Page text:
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"My dear Lizzy, where can you have
been walking to?" was a question which
The evening passed
quietly, unmarked by
any thing extraordinary. The
acknowledged lovers talked and laughed, the unacknowledged were silent. Darcy was not of a
disposition in which happiness
overflows in mirth; and
At night she opened her heart to Jane. Though suspicion was very far from Miss Bennet's general habits, she was absolutely incredulous here.
"You are joking, Lizzy. This cannot be! -- engaged to Mr. Darcy! No, no, you shall not deceive me. I know it to be impossible."
"This is a wretched beginning indeed! My sole dependence was on you; and I am sure nobody else will believe me, if you do not. Yet, indeed, I am in earnest. I speak nothing but the truth. He still loves me, and we are engaged."
Jane looked at her doubtingly. "Oh, Lizzy! it cannot be. I know how much you dislike him."
"You know nothing of the matter. That is all to be forgot. Perhaps I did not always love him so well as I do now. But in such cases as these, a good memory is unpardonable. This is the last time I shall ever remember it myself."
Miss Bennet still looked
"Good Heaven! can it be really so! Yet now I must believe you," cried Jane. "My dear, dear Lizzy, I would -- I do congratulate you -- but are you certain? forgive the question -- are you quite certain that you can be happy with him?"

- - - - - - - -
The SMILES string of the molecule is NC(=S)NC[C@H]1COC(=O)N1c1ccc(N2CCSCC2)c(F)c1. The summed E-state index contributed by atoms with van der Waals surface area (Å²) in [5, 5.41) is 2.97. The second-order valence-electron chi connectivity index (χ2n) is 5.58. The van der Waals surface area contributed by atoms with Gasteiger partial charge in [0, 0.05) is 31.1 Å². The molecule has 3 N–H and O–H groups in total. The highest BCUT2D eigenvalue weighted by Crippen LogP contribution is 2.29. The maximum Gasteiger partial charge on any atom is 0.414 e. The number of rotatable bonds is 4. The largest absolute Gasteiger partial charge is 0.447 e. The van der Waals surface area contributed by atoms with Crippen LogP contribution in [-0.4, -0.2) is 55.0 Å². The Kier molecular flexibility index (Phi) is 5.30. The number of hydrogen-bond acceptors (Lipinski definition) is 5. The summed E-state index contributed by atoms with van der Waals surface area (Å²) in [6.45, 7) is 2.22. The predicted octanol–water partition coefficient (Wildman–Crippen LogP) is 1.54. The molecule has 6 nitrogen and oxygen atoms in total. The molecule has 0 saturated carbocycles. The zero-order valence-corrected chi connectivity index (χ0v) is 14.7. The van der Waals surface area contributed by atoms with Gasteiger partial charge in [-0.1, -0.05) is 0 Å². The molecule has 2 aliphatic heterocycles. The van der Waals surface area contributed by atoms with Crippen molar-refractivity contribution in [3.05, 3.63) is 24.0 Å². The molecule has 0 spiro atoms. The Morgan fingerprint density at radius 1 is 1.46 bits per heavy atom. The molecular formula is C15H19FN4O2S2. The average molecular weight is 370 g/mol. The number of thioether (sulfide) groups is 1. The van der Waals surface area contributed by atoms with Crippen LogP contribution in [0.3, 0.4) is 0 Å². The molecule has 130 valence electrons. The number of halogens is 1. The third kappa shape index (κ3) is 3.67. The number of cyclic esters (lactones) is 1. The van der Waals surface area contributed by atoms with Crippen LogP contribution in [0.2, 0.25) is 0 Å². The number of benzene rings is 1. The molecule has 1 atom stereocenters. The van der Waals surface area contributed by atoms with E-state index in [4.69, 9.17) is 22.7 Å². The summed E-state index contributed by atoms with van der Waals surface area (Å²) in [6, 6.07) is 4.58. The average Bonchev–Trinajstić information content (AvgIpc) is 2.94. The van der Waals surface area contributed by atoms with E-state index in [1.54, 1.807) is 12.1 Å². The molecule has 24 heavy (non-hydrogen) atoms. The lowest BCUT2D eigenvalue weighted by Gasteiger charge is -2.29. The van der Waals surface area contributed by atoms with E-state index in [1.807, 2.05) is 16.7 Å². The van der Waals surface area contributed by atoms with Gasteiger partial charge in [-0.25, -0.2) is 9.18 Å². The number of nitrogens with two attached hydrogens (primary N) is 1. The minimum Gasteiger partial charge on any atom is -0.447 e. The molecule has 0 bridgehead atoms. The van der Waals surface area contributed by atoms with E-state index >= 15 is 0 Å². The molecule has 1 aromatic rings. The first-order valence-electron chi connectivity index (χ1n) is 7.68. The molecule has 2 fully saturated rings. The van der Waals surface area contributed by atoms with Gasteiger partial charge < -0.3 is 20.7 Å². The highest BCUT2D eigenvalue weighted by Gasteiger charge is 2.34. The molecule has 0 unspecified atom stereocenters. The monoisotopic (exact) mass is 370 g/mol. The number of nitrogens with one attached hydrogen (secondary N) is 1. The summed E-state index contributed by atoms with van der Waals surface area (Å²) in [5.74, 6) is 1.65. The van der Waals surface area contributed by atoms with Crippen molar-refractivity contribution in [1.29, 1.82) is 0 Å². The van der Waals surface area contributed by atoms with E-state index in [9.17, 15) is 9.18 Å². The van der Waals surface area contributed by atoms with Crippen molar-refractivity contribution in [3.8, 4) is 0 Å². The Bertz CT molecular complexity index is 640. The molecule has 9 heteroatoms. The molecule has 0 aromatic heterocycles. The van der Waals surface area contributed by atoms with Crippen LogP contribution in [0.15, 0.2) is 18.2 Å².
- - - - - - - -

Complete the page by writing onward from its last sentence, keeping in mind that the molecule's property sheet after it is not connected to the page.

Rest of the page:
"There can be no doubt of that. It is settled between us already, that we are to be the happiest couple in the world. But are you pleased, Jane? Shall you like to have such a brother?"
"Very, very much. Nothing could give either Bingley or myself more delight. But we considered it, we talked of it as impossible. And do you really love him quite well enough? Oh, Lizzy! do any thing rather than marry without affection. Are you quite sure that you feel what you ought to do?"
"Oh, yes! You will only think I feel more than I ought to do, when I tell you all."
"What do you mean?"
"Why, I must confess that I love him better than I do Bingley. I am afraid you will be angry."
"My dearest sister, now be serious. I want to talk very seriously. Let me know every thing that I am to know, without delay. Will you tell me how long you have loved him?"
"It has been coming on so gradually, that I hardly know when it began. But I believe I must date it from my first seeing his beautiful grounds at Pemberley."
Another intreaty that she would be serious, however, produced the desired effect; and she soon satisfied Jane by her solemn assurances of attachment. When convinced on that article, Miss Bennet had nothing farther to wish.
"Now I am quite happy," said she, "for you will be as happy as myself. I always had a value for him. Were it for nothing but his love of you, I must always have esteemed him; but now, as Bingley's friend and your husband, there can be only Bingley and yourself more dear to me. But Lizzy, you have been very sly, very reserved with me. How little did you tell me of what passed at Pemberley and Lambton! I owe all that I know of it to another, not to you."
"Good gracious!" cried Mrs. Bennet, as she stood at a window the next morning, "if that disagreeable Mr. Darcy is not coming here again with our dear Bingley! What can he mean by being so tiresome as to be always coming here? I had no notion but he would go a-shooting, or something or other, and not disturb us with his company. What shall we do with him? Lizzy, you must walk out with him again, that he may not be in Bingley's way."